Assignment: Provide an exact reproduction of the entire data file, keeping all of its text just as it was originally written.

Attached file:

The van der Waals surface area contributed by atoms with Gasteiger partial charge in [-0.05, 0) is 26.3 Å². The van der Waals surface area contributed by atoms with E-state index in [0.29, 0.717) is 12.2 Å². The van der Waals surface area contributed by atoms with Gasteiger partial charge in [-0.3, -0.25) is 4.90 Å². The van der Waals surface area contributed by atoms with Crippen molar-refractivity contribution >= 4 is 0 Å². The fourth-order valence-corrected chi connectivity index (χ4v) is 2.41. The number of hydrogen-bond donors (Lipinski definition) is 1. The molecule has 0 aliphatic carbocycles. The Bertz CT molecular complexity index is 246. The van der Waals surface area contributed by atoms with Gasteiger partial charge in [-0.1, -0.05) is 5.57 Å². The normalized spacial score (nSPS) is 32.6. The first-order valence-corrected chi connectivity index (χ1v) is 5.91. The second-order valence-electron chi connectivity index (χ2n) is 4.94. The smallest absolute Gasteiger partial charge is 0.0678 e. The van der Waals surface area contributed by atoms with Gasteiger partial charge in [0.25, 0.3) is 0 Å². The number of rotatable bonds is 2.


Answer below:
The van der Waals surface area contributed by atoms with Gasteiger partial charge in [-0.05, 0) is 26.3 Å². The van der Waals surface area contributed by atoms with E-state index in [0.29, 0.717) is 12.2 Å². The van der Waals surface area contributed by atoms with Gasteiger partial charge in [-0.3, -0.25) is 4.90 Å². The van der Waals surface area contributed by atoms with Crippen molar-refractivity contribution >= 4 is 0 Å². The fourth-order valence-corrected chi connectivity index (χ4v) is 2.41. The number of hydrogen-bond donors (Lipinski definition) is 1. The molecule has 0 aliphatic carbocycles. The Bertz CT molecular complexity index is 246. The van der Waals surface area contributed by atoms with Gasteiger partial charge in [-0.1, -0.05) is 5.57 Å². The normalized spacial score (nSPS) is 32.6. The first-order valence-corrected chi connectivity index (χ1v) is 5.91. The second-order valence-electron chi connectivity index (χ2n) is 4.94. The smallest absolute Gasteiger partial charge is 0.0678 e. The van der Waals surface area contributed by atoms with Gasteiger partial charge in [0.25, 0.3) is 0 Å². The number of rotatable bonds is 2.